On a rainy autumn afternoon in 2002, Will Vinton sat alone in a board room, reviewing his severance package.
His desk, now barren, had once displayed the emblems of a storied career: an Oscar, six prime-time Emmys, a slew of Clios and innumerable other honors. He had brought clay animation back to life. But his creations, once animated on silver screens, were now housed in cardboard boxes, frozen in various states of bewilderment.
Over thirty years, Vinton had built his firm, Vinton Studios, into a $28-million-a-year enterprise. He’d produced, directed, and brought to life the most memorable characters of the 80s and 90s -- the California Raisin, Thurgood Stubbs, the “Red and Yellow M&Ms.” He not only coined the term "claymation," but was its unheralded king.
And now he was in the board room, tracing over the language that seized his kingdom. Hours earlier, he’d handed over his company and all of its trademarks to Nike co-founder Phil Knight. The billionaire’s son, an animation intern and ex-rapper with no management experience, would be assuming his place.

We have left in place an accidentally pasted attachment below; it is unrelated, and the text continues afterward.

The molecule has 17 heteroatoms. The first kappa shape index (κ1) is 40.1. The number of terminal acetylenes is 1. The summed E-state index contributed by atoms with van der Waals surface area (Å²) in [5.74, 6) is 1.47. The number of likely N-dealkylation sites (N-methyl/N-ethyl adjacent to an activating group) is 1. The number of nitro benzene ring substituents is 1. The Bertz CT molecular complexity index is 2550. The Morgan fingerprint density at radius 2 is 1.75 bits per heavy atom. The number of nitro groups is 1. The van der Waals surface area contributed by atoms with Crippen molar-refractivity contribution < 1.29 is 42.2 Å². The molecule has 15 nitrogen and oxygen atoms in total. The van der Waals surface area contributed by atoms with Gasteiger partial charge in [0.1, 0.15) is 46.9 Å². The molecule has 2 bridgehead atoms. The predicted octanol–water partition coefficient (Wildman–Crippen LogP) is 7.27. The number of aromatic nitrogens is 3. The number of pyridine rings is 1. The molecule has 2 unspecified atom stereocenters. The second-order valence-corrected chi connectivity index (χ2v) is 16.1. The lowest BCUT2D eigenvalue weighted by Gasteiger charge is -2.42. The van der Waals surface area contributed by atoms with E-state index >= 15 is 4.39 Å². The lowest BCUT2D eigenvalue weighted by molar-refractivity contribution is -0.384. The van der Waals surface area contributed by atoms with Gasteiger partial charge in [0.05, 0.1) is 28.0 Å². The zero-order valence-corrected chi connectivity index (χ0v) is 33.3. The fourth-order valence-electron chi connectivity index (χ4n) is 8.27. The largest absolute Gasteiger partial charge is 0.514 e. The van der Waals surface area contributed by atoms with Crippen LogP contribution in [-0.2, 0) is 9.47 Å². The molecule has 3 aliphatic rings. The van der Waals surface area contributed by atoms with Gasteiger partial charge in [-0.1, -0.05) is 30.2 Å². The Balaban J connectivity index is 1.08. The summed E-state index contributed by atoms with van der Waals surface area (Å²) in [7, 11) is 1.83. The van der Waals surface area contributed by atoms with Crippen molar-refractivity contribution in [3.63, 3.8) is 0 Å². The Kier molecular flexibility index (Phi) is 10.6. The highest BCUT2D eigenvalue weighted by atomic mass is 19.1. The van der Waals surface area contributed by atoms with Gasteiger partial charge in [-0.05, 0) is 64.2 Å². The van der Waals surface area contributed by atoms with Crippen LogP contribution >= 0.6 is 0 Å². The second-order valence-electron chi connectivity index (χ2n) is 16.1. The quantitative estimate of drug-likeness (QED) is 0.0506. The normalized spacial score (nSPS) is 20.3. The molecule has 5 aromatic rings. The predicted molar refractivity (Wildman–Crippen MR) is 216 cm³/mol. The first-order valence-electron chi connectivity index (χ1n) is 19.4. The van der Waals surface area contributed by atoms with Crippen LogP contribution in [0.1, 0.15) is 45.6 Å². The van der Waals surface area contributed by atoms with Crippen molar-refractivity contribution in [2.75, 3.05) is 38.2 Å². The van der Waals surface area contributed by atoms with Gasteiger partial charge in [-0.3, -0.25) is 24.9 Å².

But thirty years earlier, long before the corporate chaos, Vinton picked up a ball of clay and saw a world of potential.
An Animated Architect
In 1966, 18-year-old Will Vinton threw a few things in a duffel bag and left his childhood home in McMinnville, Oregon for California. The son of a car dealer and a bookkeeper, he’d temporarily leave his humble roots behind to attend The University of California at Berkeley.
It was a wild time to be at Cal: the Free Speech Movement was undulating, Vietnam protesters occupied the corners of the city, and the Black Panthers had just emerged in neighboring Oakland; the campus was pulsating with energy -- Vinton, a doe-eyed freshman, was in its thralls.